I Panicked When I Found Out I Didn’t Get Into College

Flickr / Roman Boed
Flickr / Roman Boed

Senior year of high school, everyone is particularly worried about what his or her next move will be. They worry about college applications and acceptances, where their friends are going to school, and what major they may take on in college. I was never the kid who really cared about school, mostly because I wasn’t any good at it, but teachers just let me pass so I could get out of there. When I walked at high school graduation, even my parents were surprised I had made it. When everyone started applying to colleges, I did research into other programs and applied to those as well. I remember the day everyone found out about acceptances from the biggest state school in Florida. I knew I wasn’t getting in, so I stayed home from school that day in shame.

At my high school, there was a big wall in our main loggia that had seniors names and what colleges they were accepted to on it. My name wasn’t on the wall because I hadn’t been accepted anywhere. This was one of the most devastating things for me to see everyday as I went to class. I hated having this feeling that the wall was mocking me with the idea that I would get stuck in my small town, attending community college. That was the last thing I wanted to do.

As the year went on, I applied and waited for many places to accept me, but none of them did. In my typical hide your emotions fashion, I tried to ignore it and forget about the future. I pretended I hadn’t applied to those schools when people asked me if I got in, or lied and said I was deferred until spring. I did anything I could to avoid having to answer the question of what was next for me.

Being surrounded by intelligent and hard working friends, who all got into the schools of their choosing, put me in a rut. I cried many nights while searching the Internet for all different programs that would potentially accept me. When graduation time came around, I still had no idea what I was doing next. All I knew was that I couldn’t stay in my hometown; I had to go somewhere very far away.

During the summer when all my friends went to school, I visited as often as I could. I let myself imagine I was going to be in a similar place soon, and kept all the real feelings I was having bundled up inside me. It was now July and I still had no idea what was next for me.

I continuously felt that I was not good enough. I felt like I would never amount to anything because I had no real skills. There was never a subject in school that stood out to me as something I could do forever. I had no passion or motivation towards anything. I was empty. I didn’t have any friends to talk about this with because none of them were in my situation. None of them had any issue getting into a school and deciding what major they wanted to pursue. They didn’t understand what thoughts ran through my head at all times.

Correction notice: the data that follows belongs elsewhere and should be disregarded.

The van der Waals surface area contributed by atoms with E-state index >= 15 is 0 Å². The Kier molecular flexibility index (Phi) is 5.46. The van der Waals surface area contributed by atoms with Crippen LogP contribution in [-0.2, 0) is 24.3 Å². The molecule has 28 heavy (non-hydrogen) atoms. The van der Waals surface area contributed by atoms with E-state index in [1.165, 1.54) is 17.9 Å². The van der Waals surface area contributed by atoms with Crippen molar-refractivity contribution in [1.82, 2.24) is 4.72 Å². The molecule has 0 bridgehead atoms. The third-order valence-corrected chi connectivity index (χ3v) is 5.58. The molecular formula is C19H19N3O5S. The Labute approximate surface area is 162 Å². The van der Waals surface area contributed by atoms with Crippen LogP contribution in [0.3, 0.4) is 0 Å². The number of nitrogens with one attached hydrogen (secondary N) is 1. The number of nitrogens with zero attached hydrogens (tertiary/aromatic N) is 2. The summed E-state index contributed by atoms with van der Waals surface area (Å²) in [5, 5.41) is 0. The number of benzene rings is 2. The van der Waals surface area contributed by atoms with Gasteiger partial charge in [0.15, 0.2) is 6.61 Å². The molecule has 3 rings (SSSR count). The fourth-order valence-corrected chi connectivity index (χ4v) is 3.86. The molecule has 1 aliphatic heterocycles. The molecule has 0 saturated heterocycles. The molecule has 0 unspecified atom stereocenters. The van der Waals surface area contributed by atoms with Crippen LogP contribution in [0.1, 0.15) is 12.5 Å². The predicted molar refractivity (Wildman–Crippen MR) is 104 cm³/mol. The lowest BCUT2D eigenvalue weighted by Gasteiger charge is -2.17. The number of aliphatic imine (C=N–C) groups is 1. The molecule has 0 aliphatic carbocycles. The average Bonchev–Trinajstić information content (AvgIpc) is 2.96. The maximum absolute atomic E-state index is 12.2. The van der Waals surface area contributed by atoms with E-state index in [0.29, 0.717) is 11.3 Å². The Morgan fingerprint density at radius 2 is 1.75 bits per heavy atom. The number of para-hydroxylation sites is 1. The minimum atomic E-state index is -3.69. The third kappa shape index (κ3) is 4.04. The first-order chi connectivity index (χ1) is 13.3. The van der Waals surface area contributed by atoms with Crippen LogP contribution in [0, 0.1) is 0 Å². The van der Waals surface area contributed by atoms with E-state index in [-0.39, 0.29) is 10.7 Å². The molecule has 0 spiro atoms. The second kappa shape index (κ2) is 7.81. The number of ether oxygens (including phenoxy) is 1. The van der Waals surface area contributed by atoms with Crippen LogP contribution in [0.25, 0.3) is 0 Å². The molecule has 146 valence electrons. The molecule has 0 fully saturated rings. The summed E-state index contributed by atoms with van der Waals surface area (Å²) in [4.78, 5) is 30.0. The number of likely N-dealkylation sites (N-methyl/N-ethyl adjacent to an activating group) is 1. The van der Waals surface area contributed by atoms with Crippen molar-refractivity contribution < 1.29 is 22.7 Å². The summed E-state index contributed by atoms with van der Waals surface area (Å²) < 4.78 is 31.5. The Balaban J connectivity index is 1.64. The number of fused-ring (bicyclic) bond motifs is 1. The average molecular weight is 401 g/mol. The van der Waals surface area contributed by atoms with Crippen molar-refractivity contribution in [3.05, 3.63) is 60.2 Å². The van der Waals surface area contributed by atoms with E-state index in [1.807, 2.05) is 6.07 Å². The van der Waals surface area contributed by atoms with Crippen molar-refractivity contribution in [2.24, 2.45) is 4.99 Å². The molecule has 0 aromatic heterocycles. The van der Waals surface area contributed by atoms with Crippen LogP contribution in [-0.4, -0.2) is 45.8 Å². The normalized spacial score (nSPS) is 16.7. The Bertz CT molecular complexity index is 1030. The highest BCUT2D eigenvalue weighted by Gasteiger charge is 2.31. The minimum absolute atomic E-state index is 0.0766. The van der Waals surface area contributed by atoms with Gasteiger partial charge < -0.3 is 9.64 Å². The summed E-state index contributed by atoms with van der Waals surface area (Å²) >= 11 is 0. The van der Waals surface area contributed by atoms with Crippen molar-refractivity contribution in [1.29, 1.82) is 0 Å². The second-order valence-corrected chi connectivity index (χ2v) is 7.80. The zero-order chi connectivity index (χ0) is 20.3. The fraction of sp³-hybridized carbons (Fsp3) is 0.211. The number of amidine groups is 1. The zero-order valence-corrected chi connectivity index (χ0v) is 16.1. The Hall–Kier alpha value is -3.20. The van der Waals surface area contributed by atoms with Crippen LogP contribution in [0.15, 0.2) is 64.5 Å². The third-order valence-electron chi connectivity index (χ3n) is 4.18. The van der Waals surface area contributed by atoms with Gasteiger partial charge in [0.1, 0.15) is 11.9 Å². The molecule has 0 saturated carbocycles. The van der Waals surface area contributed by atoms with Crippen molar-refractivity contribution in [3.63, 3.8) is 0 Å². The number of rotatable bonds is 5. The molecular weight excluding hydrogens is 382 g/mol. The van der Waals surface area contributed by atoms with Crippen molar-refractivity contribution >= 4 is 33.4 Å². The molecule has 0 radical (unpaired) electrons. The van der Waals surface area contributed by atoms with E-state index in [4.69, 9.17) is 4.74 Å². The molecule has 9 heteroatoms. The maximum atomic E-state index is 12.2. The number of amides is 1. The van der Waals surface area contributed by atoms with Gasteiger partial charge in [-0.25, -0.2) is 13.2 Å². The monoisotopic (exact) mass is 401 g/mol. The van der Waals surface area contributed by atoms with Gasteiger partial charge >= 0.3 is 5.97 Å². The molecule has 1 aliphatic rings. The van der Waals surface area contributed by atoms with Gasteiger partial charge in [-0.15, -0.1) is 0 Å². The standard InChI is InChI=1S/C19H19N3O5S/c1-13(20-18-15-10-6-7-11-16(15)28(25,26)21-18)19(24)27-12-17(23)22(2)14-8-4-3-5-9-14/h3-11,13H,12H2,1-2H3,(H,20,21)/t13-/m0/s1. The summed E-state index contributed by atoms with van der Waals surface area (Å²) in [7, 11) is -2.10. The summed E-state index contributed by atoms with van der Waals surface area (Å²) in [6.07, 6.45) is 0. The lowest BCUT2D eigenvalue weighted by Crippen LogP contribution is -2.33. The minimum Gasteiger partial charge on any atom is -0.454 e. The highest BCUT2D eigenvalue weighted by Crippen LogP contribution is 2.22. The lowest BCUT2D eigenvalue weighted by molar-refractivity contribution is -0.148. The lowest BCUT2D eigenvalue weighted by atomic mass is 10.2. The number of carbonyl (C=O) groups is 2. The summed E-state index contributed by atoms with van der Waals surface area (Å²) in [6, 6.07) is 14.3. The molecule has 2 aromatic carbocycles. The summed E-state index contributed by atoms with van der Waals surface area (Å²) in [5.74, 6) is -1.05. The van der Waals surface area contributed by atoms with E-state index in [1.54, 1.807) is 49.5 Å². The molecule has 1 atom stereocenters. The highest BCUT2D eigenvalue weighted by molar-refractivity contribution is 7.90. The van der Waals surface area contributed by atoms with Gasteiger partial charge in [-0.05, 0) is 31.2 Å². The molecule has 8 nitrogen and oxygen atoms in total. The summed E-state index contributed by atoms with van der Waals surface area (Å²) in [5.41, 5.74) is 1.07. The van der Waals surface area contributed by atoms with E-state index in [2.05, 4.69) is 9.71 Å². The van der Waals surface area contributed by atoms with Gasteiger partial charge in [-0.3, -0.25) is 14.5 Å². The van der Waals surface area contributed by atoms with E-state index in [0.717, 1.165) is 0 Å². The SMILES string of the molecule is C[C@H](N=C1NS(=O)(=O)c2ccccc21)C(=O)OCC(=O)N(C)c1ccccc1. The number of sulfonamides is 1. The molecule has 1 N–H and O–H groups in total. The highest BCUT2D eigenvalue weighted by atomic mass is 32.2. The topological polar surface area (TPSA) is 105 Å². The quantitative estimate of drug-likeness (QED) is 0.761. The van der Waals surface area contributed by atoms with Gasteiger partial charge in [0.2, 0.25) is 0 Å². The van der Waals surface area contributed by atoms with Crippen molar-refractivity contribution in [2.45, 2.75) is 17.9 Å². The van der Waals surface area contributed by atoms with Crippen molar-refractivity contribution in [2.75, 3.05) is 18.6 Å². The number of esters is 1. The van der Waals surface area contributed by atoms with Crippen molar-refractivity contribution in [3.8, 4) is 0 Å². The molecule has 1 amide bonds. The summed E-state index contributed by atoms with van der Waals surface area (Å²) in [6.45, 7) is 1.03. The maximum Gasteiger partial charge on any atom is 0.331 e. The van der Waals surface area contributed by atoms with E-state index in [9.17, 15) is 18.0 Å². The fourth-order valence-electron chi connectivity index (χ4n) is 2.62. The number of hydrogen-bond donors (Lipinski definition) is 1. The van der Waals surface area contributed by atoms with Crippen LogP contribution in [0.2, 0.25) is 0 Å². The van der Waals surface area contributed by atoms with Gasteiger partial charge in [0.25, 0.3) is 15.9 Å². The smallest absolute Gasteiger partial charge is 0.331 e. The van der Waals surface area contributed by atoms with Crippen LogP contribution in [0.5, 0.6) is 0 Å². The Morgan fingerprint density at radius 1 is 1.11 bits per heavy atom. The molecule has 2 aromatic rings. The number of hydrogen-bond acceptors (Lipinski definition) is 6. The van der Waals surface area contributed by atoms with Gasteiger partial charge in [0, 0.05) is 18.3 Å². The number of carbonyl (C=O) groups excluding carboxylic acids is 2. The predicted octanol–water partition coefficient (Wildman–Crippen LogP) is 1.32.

I eventually decided I was going to apply to a community college out of state. I landed on Santa Monica Community college. But with no other friends out there, and a sketchy Craigslist roommate situation, I eventually ended up back living at home for what should have been my first semester of college. Of course I was devastated, but more than that I felt broken and lost. I worked while living at home and saved up enough to eventually move to another city in Florida where my friends were attending school and going to community college there. It wasn’t my first choice but it turned out to be exactly what I needed in life.

Not getting into the school of your choosing, or any school at all isn’t the end of the world. Shit happens but we have to move on. I was hurt. I felt less than compared to everyone else. I thought this failure was it for me. But it wasn’t. I learned that there are other options and ways to decide what to do with your future. It’s okay to take some time off in between if that’s what you think you need. Looking back, it was exactly what I needed. I wasn’t ready to move on and that is okay. Don’t panic about your future immediately, take your time and figure out what it is you want to do. Just because everyone else is going off to college, doesn’t mean you have to. Don’t follow the path that everyone else is taking because it may not be the path for you. It surely wasn’t the path for me and finding that out was one of the most important things I’ve ever done. Thought Catalog Logo Mark

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